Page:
Welcome to the data age.
No, not the “Data Age”; a video game development company from the 80’s. But a world that is just now emerging. One that is powered by data driven decisions. Where we are culturally different and expect the choice to go left or right, build this widget or that gidget to be backed by data insights; decisions supported by data. This transition is both positive and negative.
Data increases our trust in decisions when used accurately, decreases it when not used at all and in many cases makes us feel a bit uneasy about how much other people know.
Take this blog post for example -
You likely discovered it via Facebook, another social channel or email. I can track your engagement on my website via an application called Google Analytics to determine where you came from geographically, what device you are on, how long you spent on the site, how many pages you viewed and thousands of other data points. I can then use this information to improve your digital experience.
Which types of data are you now using for product marketing strategy that were previously unavailable before the 'data revolution'?
There are hundreds of applications that allow you to collect some really cool data to help inform your decision making processes. Here is a short list of some of my favorite tools:
There are thousands of other applications for collecting data that if used properly will inform great business decisions. In the Digital Data World (DDW) we call this de-risking business decisions.
How has this data affected the way you relate to your customers and how they relate to their end user?
Our customers have almost reached a point where they expect all decisions to be data backed. Meaning - If it is cool, but not data backed they do not care about your solution or recommendation.
“Show me the data and I will believe you.”
This is both good and bad. We have an opportunity to provide data informed business decisions resulting in better digital experiences. The growing demand for data driven information also creates more stress for digital businesses because we are still learning how to build the right system for the right customer resulting in a scaleable channel of delivering information.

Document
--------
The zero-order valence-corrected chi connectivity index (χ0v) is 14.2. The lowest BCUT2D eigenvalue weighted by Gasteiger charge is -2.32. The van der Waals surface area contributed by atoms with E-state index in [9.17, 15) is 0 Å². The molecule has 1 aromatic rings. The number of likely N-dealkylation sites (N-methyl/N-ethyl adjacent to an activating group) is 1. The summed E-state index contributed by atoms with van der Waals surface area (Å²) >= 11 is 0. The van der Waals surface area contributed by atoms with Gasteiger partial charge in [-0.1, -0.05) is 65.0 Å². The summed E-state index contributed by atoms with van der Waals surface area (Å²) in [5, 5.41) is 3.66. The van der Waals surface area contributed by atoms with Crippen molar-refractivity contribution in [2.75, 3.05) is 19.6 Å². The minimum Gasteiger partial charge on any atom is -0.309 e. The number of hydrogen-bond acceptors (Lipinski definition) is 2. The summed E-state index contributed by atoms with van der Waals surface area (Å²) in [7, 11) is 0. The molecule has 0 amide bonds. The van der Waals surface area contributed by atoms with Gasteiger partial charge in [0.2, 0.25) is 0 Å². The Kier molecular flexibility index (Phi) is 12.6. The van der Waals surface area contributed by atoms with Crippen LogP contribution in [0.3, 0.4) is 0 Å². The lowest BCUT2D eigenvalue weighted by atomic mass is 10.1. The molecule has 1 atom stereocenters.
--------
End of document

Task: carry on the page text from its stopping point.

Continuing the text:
Any negative experiences with 'Big Data' algorithms or data providers?
Mystery Algorithm - A complex mathematical equation that uses automated machine learning to constantly improve. No one person could decipher this formula.
Search and Social Networks have what I like to call mystery algorithms. The algorithm itself is top secret and no one person really knows how the whole thing works. This results in business challenges and a dangerous digital environment.
An algorithm might change today and the impact to your website performance could be catastrophic. Meaning you could go from $100,000 per day in online sales to $0 the next. This happens and it is the nature of working in such a complex digital environment.
Data providers can also pose huge challenges. We often collect data that is not accurate, is littered with spam and experience very technical issues with the applications themselves. This results in human stress, frustrated customers and the inability to provide accurate data backed recommendations.
What do you think about real-time ad campaign feedback? Is it helpful or misleading?
It depends on how large your site is and how much real time data you have to analyze.
For very small micro-sites like the pizza place on the corner real time data is nothing more than something cool to look at. It is really just noise in the Digital Room. Your time would be better spent walking the dog or grabbing a coffee with your friends than looking at your real-time data. As digital marketers we like to see trends, and that requires big data.
For much larger sites like Patagonia real-time data can be very useful. They can gather thousands of data points in a very short period of time, make informed campaign decisions based on real-time analysis and modify the campaign to perform better.
Do you think government should regulate and enforce consumer privacy laws more forcefully in this new age of consumer transparency?
Yes and no.
Consumers are going to get smarter, but so will the systems we use to deliver digital experiences. This is going to require access to large amounts of data that was once personal information.
Take Facebook as one example. They know your purchasing behavior, geographic whereabouts, demographics, friends you like and do not like, what you are talking about and so much more.
It should be known that Facebook likely knows you, better than you know you.
Facebook uses this information to create better experiences on the entire web and not just on their social networks. This results in happier people, less stressful digital experiences and more money.
With good there is also bad.
Terror groups and hackers can use data to make informed decisions with bad intent. Customers might not trust us as much because they know we are tracking their experiences and people might not be as happy.
Where will we go from here?
I firmly believe that digital data is going to make the world a better place. As with all things; it will take time.
I love this visual representation of war data from the last 55 years - http://www.fallen.io/ww2/. You will see that contrary to public opinion global security has been improving for the past several decades.
“Without data you are just another person with an opinion.” - Andreas Schleicher
Scott Rowley is the SEO Delivery Manager at G5, a life optimizer, outdoor enthusiast and Digital Marketing Consultant.
Welcome to Scott's Adventure Blog!